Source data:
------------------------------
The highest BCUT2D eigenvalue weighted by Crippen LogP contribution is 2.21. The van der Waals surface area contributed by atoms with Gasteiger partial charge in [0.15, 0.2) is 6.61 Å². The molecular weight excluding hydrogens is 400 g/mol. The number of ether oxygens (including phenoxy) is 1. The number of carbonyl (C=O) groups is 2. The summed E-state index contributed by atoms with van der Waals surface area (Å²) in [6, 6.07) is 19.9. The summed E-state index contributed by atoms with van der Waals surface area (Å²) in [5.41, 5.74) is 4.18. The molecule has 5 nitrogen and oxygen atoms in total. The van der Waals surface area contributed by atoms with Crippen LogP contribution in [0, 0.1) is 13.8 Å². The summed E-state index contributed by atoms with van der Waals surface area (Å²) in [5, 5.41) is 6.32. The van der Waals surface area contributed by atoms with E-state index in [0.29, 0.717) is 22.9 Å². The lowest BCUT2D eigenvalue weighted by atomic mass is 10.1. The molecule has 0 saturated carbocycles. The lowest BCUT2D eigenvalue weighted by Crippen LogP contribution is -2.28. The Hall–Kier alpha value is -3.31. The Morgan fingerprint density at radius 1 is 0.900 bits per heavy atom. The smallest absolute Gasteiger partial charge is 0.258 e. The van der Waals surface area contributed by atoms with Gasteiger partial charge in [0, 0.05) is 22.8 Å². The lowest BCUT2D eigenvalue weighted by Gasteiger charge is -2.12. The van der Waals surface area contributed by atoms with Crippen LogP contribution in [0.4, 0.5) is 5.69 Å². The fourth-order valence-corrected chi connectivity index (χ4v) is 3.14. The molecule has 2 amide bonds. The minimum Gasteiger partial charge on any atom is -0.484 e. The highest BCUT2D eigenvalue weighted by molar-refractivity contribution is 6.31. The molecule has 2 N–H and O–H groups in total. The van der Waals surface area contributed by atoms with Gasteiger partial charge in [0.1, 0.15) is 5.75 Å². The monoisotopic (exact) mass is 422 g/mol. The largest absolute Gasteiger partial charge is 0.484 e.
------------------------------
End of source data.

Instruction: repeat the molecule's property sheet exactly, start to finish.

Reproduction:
The highest BCUT2D eigenvalue weighted by Crippen LogP contribution is 2.21. The van der Waals surface area contributed by atoms with Gasteiger partial charge in [0.15, 0.2) is 6.61 Å². The molecular weight excluding hydrogens is 400 g/mol. The number of ether oxygens (including phenoxy) is 1. The number of carbonyl (C=O) groups is 2. The summed E-state index contributed by atoms with van der Waals surface area (Å²) in [6, 6.07) is 19.9. The summed E-state index contributed by atoms with van der Waals surface area (Å²) in [5.41, 5.74) is 4.18. The molecule has 5 nitrogen and oxygen atoms in total. The van der Waals surface area contributed by atoms with Crippen LogP contribution in [0, 0.1) is 13.8 Å². The summed E-state index contributed by atoms with van der Waals surface area (Å²) in [5, 5.41) is 6.32. The van der Waals surface area contributed by atoms with E-state index in [0.29, 0.717) is 22.9 Å². The lowest BCUT2D eigenvalue weighted by atomic mass is 10.1. The molecule has 0 saturated carbocycles. The lowest BCUT2D eigenvalue weighted by Crippen LogP contribution is -2.28. The Hall–Kier alpha value is -3.31. The Morgan fingerprint density at radius 1 is 0.900 bits per heavy atom. The smallest absolute Gasteiger partial charge is 0.258 e. The van der Waals surface area contributed by atoms with Gasteiger partial charge in [0, 0.05) is 22.8 Å². The lowest BCUT2D eigenvalue weighted by Gasteiger charge is -2.12. The van der Waals surface area contributed by atoms with Crippen LogP contribution in [0.4, 0.5) is 5.69 Å². The fourth-order valence-corrected chi connectivity index (χ4v) is 3.14. The molecule has 2 amide bonds. The minimum Gasteiger partial charge on any atom is -0.484 e. The highest BCUT2D eigenvalue weighted by molar-refractivity contribution is 6.31. The molecule has 2 N–H and O–H groups in total. The van der Waals surface area contributed by atoms with Gasteiger partial charge in [0.1, 0.15) is 5.75 Å². The monoisotopic (exact) mass is 422 g/mol. The largest absolute Gasteiger partial charge is 0.484 e.